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How do 3 different Michigan No Fault Insurance Reform plans compare?

April 2, 2014 by Steven M. Gursten

Chart shows similarities and key differences between the “reform” plans backed by Gov. Snyder, House Speaker Bolger and Sen. Pappageorge

no-fault-comparison-hb-4612-bolger-sb-818

This past month, Michigan’s No Fault insurance laws were in the cross hairs, with plans introduced to drastically change parts of it introduced by House Speaker Jase Bolger and Sen. John Pappageorge. I’ve put together an informative chart that compares the similarities and big differences between the different proposals (including the earlier plan strongly backed by Gov. Rick Snyder and Rep. Pete Lund).

The plans I compared include:

  • House Bill 4612 – Introduced April 2013 by Rep. Pete Lund (R-36th District) and strongly backed by Gov. Rick Snyder.
  • “Substitute for House Bill 4612″ – House Speaker Jase Bolger (R-Marshall)’s and the House Republicans’ draft, which has not yet been introduced.
  • Senate Bill 818 – Introduced February 25, 2014, by Sen. John Pappageorge (R-13th District).

The chart compares the specifics of the three Republican-sponsored No Fault insurance reform plans that are currently on the table and being considered officially and unofficially by the Michigan Legislature.

After seeing what the insurance industry lobby is proposing, funded through campaign contributions to certain lawmakers, you may conclude – as I have  – that you’re not buying it.

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One Reply to “How do 3 different Michigan No Fault Insurance Reform plans compare?”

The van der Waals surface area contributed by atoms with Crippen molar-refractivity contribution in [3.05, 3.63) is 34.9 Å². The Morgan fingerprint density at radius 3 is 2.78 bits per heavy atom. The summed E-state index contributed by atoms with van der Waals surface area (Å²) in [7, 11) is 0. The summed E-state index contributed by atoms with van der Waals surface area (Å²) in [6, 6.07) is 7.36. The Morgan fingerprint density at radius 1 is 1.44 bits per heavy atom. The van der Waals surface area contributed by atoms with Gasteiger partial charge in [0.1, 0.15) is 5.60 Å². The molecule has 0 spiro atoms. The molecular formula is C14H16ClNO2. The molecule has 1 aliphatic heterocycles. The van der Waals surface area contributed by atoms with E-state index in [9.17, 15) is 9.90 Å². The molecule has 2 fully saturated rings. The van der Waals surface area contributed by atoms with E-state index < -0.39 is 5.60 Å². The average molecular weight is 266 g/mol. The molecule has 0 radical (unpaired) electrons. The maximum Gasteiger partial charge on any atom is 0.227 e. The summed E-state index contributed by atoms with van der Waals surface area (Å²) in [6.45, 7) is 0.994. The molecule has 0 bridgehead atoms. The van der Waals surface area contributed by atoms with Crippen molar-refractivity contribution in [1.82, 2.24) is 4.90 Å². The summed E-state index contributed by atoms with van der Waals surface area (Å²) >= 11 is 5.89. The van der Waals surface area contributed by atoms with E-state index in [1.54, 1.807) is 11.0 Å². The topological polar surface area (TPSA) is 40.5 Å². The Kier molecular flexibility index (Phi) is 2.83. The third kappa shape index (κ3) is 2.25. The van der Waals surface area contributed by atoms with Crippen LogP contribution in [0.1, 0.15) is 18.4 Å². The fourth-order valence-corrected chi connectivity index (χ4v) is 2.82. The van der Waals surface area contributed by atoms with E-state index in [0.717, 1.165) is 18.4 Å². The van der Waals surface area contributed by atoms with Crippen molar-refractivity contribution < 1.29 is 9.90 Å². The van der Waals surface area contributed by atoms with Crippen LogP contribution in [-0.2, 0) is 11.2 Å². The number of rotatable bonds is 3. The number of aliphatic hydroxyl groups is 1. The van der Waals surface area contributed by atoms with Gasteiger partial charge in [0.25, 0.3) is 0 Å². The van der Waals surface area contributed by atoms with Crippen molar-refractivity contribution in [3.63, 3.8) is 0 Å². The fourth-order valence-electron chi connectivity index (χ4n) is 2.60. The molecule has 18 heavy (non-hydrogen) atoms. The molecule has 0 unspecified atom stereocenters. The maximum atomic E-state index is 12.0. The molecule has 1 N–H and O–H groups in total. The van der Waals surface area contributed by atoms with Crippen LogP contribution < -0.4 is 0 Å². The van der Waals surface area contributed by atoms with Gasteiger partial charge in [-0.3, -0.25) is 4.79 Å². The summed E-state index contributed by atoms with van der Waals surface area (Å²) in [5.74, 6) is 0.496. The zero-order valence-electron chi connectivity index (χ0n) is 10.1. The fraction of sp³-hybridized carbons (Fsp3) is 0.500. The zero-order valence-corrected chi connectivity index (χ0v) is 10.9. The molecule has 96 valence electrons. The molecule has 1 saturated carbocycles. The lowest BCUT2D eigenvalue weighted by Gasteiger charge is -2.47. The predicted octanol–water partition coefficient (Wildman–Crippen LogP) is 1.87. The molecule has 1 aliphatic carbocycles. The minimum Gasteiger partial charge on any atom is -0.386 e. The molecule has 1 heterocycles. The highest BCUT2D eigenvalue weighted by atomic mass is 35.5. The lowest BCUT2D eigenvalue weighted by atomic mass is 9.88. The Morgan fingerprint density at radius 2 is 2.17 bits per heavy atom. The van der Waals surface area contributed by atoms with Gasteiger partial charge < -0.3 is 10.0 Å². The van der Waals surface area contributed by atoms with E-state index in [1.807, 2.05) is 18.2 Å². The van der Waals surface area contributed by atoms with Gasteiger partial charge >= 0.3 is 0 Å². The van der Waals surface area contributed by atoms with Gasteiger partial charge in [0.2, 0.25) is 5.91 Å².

1. The insurance companies have always had their caps, using denial, delays and just not replying to the needs of the disabled. If it hasn’t been bad enough with the laws in place so far, I can just imagine the future for our families. We are paying for policies that pay little if anything, so why are we buying auto insurance? Paying a penalty or fine may be cheaper in the long run, as putting your hard earned money into stock and annuities and only pulling it out if you have an accident may be the wiser choice. I watched my parents do this after retirement with their health insurance options. They had enough money left over where they gave each of their three children ten thousand dollars, even before their death. They put what money they would have paid for insurance into a savings account monthly, never drawing on this savings unless they needed it for medical care. To their surprise, and ours too, they had quite a nest egg that would have gone to some insurance carrier and lost forever! In the reform options above has any one considered the savings the insurance company will also gain by employing less and less adjusters to administer a handful of minimum benefits? Better yet, maybe minimum wage employees who work less than 30 hours a week, thereby missing health insurance requirements for employees as well. I mention this because our adjuster has already been reduced to three days a week. My oh my the politicians and the insurance carriers are knocking three of the deadly sins right out of the park, gluttony , greed and wrath! From the way it looks to me, we will be losing our handicap home, moving in with seventy year old parents, who will now have to help in the care of my disabled husband. I’m already exhausted just thinking about the undoable future. My husband is going to more than suffer.

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